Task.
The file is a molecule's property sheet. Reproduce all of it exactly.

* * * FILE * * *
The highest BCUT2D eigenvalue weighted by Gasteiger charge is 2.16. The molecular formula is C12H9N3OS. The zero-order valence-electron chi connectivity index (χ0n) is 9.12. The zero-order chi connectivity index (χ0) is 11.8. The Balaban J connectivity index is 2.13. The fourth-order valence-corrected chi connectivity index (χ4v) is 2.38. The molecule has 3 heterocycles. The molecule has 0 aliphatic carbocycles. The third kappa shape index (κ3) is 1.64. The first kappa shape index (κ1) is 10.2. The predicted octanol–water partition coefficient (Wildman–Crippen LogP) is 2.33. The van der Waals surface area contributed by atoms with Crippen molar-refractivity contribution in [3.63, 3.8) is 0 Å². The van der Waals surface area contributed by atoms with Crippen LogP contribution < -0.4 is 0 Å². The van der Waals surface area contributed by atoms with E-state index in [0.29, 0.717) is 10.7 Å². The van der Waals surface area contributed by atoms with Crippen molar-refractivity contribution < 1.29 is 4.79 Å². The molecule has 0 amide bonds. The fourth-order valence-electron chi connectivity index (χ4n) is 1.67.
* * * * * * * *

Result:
The highest BCUT2D eigenvalue weighted by Gasteiger charge is 2.16. The molecular formula is C12H9N3OS. The zero-order valence-electron chi connectivity index (χ0n) is 9.12. The zero-order chi connectivity index (χ0) is 11.8. The Balaban J connectivity index is 2.13. The fourth-order valence-corrected chi connectivity index (χ4v) is 2.38. The molecule has 3 heterocycles. The molecule has 0 aliphatic carbocycles. The third kappa shape index (κ3) is 1.64. The first kappa shape index (κ1) is 10.2. The predicted octanol–water partition coefficient (Wildman–Crippen LogP) is 2.33. The van der Waals surface area contributed by atoms with Crippen molar-refractivity contribution in [3.63, 3.8) is 0 Å². The van der Waals surface area contributed by atoms with Crippen LogP contribution < -0.4 is 0 Å². The van der Waals surface area contributed by atoms with E-state index in [0.29, 0.717) is 10.7 Å². The van der Waals surface area contributed by atoms with Crippen molar-refractivity contribution < 1.29 is 4.79 Å². The molecule has 0 amide bonds. The fourth-order valence-electron chi connectivity index (χ4n) is 1.67.